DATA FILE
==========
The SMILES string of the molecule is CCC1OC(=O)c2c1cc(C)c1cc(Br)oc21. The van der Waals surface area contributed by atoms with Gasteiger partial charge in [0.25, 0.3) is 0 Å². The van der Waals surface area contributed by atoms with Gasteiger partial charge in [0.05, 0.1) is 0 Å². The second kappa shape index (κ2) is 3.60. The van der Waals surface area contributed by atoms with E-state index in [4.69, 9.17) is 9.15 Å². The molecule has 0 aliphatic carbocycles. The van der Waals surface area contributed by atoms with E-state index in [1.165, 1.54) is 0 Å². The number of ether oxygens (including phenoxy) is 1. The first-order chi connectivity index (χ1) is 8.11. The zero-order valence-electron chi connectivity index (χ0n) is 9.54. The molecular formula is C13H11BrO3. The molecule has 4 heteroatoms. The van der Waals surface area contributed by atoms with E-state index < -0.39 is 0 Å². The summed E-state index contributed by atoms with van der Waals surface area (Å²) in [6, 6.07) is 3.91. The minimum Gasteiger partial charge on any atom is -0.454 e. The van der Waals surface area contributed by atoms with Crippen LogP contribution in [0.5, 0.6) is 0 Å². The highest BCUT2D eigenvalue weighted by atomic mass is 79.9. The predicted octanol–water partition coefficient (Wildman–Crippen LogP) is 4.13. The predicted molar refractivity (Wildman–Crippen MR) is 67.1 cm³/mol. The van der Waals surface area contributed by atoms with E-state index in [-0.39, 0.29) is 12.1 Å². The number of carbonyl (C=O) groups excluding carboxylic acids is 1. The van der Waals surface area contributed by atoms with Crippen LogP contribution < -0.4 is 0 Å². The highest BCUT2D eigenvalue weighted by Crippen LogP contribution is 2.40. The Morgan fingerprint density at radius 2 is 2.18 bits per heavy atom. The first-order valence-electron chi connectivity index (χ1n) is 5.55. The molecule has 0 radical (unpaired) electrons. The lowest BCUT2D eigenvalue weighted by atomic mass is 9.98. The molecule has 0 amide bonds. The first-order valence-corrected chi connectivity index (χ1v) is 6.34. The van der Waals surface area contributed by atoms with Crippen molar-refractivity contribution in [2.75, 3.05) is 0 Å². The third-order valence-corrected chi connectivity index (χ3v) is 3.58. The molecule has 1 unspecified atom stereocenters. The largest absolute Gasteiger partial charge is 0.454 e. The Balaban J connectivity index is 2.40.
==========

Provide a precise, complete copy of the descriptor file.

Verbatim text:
The SMILES string of the molecule is CCC1OC(=O)c2c1cc(C)c1cc(Br)oc21. The van der Waals surface area contributed by atoms with Gasteiger partial charge in [0.25, 0.3) is 0 Å². The van der Waals surface area contributed by atoms with Gasteiger partial charge in [0.05, 0.1) is 0 Å². The second kappa shape index (κ2) is 3.60. The van der Waals surface area contributed by atoms with E-state index in [4.69, 9.17) is 9.15 Å². The molecule has 0 aliphatic carbocycles. The van der Waals surface area contributed by atoms with E-state index in [1.165, 1.54) is 0 Å². The number of ether oxygens (including phenoxy) is 1. The first-order chi connectivity index (χ1) is 8.11. The zero-order valence-electron chi connectivity index (χ0n) is 9.54. The molecular formula is C13H11BrO3. The molecule has 4 heteroatoms. The van der Waals surface area contributed by atoms with E-state index < -0.39 is 0 Å². The summed E-state index contributed by atoms with van der Waals surface area (Å²) in [6, 6.07) is 3.91. The minimum Gasteiger partial charge on any atom is -0.454 e. The van der Waals surface area contributed by atoms with Crippen LogP contribution in [0.5, 0.6) is 0 Å². The highest BCUT2D eigenvalue weighted by atomic mass is 79.9. The predicted octanol–water partition coefficient (Wildman–Crippen LogP) is 4.13. The predicted molar refractivity (Wildman–Crippen MR) is 67.1 cm³/mol. The van der Waals surface area contributed by atoms with E-state index in [-0.39, 0.29) is 12.1 Å². The number of carbonyl (C=O) groups excluding carboxylic acids is 1. The van der Waals surface area contributed by atoms with Crippen LogP contribution < -0.4 is 0 Å². The highest BCUT2D eigenvalue weighted by Crippen LogP contribution is 2.40. The Morgan fingerprint density at radius 2 is 2.18 bits per heavy atom. The first-order valence-electron chi connectivity index (χ1n) is 5.55. The molecule has 0 radical (unpaired) electrons. The lowest BCUT2D eigenvalue weighted by atomic mass is 9.98. The molecule has 0 amide bonds. The first-order valence-corrected chi connectivity index (χ1v) is 6.34. The van der Waals surface area contributed by atoms with Crippen molar-refractivity contribution in [2.75, 3.05) is 0 Å². The third-order valence-corrected chi connectivity index (χ3v) is 3.58. The molecule has 1 unspecified atom stereocenters. The largest absolute Gasteiger partial charge is 0.454 e. The Balaban J connectivity index is 2.40.